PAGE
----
In short, MCB has it right: this is a problem in theory, but not in practice.

Chris July 14, 2011 3:56 PM

I concur with Jamie above – in practice this isn’t a big deal. For once I feel that most of the comments are uninformed alarmism (pun intended).

I am also a volunteer firefighter in the Wash DC area.

At the beginning of each shift – the engine/truck officer checks to make sure all our knoxbox keys are available. This ensures a decent chain of custody. Yes, it is possible that the officer will make copies, but s/he would need the cooperation of the other 2-3 firefighters on the rig.

The other thing no one is talking about is fire alarms. These happen regularly in most commercial structures at some time.

If we (the fire department) have key access, we can quickly and without any damage assess any threats / hazards. Without keys, we either have to wait for a keyholder (and thereby place first responder units out of service for a few hours – which increases life and safety hazards), or we break something going in. Even with well trained FFs and gentle forceable entry techniques, this can still cause a few thousand dollars in damage.

IMHO as a firefighter of 15 years in a major metropolitan area, not using knoxboxes increases the actual risks to life safety and property. Not the other way around.

Just my $0.02.

Chris July 14, 2011 4:04 PM

@S – If you put the wrong key in there and the fire department comes out for a fire alarm… a) your insurance company will not cover the damage the firefighters do forcing their way into the structure, and b) the fire marshalls office will give you a big fine.

@ Peter A. Steel shutters do more than let the fire burn longer. They also create life safety hazards for firefighters – you can’t ventilate effectively to remove smoke and heat, and it completely screws the firefighters who need emergency egress. With over 100+ firefighter fatalities in the US per year, this is a significant risk.

Bottom line, knoxbox style devices have been used all over the world for years. if all the bad things occurred that the other posters are postulating, another solution would have been sought. Again, it’s mostly an academic threat.

As a firefighter, I prefer the the risk go to insured goods rather than me or my crew.

Bruce Clement July 14, 2011 4:56 PM

In a fire, delays cost lives, both of firefighters and trapped victims.

If this speeds entry by firefighters it may well save lives.

Also, fires need oxygen. If you smash a door or window you create a way for air to enter the building, possibly creating a draft and fanning flames. If you’ve opened the door with a key you can usually close it again, if you’ve smashed a door down this becomes much harder.

Nick P July 14, 2011 4:57 PM

@ Mike B 8:18AM

Excellent analysis. The centralization, ease of undetected compromise, and lack of a good recovery option collectively make this a very, very bad idea. Of course, I wonder if the law’s wording lets us dodge the vulnerability by using two sets of doors and only putting the key to the first in the Knox Box. The second door might even use a better form of physical security & access control. What you think?

Dirk Praet July 14, 2011 5:15 PM

Every security control has its pros and cons. The Knox Box isn’t any different. If properly implemented in places where a risk analysis has shown it to be a appropriate and with rigorous protocol in place to prevent the keys from falling into the wrong hands, I see no reason to throw it out of the window alltogether. Of course there will always be risks, especially when folks start being sloppy about procedures or have cheap knox-offs (pun intended) installed by dodgy contractors on grounds of “budget cuts”.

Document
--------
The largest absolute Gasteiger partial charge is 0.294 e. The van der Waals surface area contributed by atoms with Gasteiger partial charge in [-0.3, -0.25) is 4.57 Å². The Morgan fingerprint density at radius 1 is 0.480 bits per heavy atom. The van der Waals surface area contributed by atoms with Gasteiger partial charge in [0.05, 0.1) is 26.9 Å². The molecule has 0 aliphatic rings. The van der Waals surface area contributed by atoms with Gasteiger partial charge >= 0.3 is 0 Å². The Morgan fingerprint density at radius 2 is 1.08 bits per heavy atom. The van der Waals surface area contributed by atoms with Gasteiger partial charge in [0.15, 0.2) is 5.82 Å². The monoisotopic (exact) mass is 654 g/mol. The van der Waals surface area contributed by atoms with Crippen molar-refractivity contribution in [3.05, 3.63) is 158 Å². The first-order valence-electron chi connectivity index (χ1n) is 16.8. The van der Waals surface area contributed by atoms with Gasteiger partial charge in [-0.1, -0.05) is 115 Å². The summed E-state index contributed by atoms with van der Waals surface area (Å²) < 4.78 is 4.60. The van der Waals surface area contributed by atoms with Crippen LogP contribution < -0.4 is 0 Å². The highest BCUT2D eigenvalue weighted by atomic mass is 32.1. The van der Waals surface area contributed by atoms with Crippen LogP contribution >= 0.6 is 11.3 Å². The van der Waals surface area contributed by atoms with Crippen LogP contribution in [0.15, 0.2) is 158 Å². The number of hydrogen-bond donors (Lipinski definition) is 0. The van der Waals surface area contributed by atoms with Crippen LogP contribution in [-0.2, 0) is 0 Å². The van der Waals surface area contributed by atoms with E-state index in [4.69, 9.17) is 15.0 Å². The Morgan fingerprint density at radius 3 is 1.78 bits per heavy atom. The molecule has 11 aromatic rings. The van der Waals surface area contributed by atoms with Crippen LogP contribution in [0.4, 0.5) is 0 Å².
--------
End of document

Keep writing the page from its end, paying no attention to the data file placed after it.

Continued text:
What I however find most disturbing about the story is that it is being made mandatory by legislators who probably don’t know the first thing about security, and regardless of any business case risk assessment whether or not it is actually useful in a particular environment.

Andy July 14, 2011 5:19 PM

Pretty much agree with most of you,I don’t really see any negative things to the drop boxes, store the key in a cardboard box wouldn’t drop security.
Lives or a building that can be rebuilt, or property replace if stolen(GPS) have access to a master key.

Nick P July 14, 2011 5:26 PM

@ Chris on Specifics & Payoffs

“Again, it’s mostly an academic threat.”

Or it’s just that the weakness is obscure enough that sophisticated criminals don’t know about it. I’ll be honest: even I didn’t know about these things. They aren’t used in areas I’ve lived and worked. I also know plenty of firefighters who should never be allowed near a key to every property in the area.

Bottom line is that most attackers will be unsophisticated attackers going after low to medium value physical property, like burglar. Espionage, on the other hand, targets medium to high value assets with sophistication and cunning. Most spies mainly uses these approaches: social engineering, hacking, bugs, dumpster diving and tailgating. They are the one’s that concern me, as they have the intelligence & motive. These people might bribe, steal, etc. to make a copy of that master key.

They’d then have an easy way into buildings, possibly late at night, to steal information they can use against the company or sell to competitors. Off the top of my head, I already have a way to deal with the alarm issue so that they are rarely investigated or suspicion is reduced enough for many breakins to occur.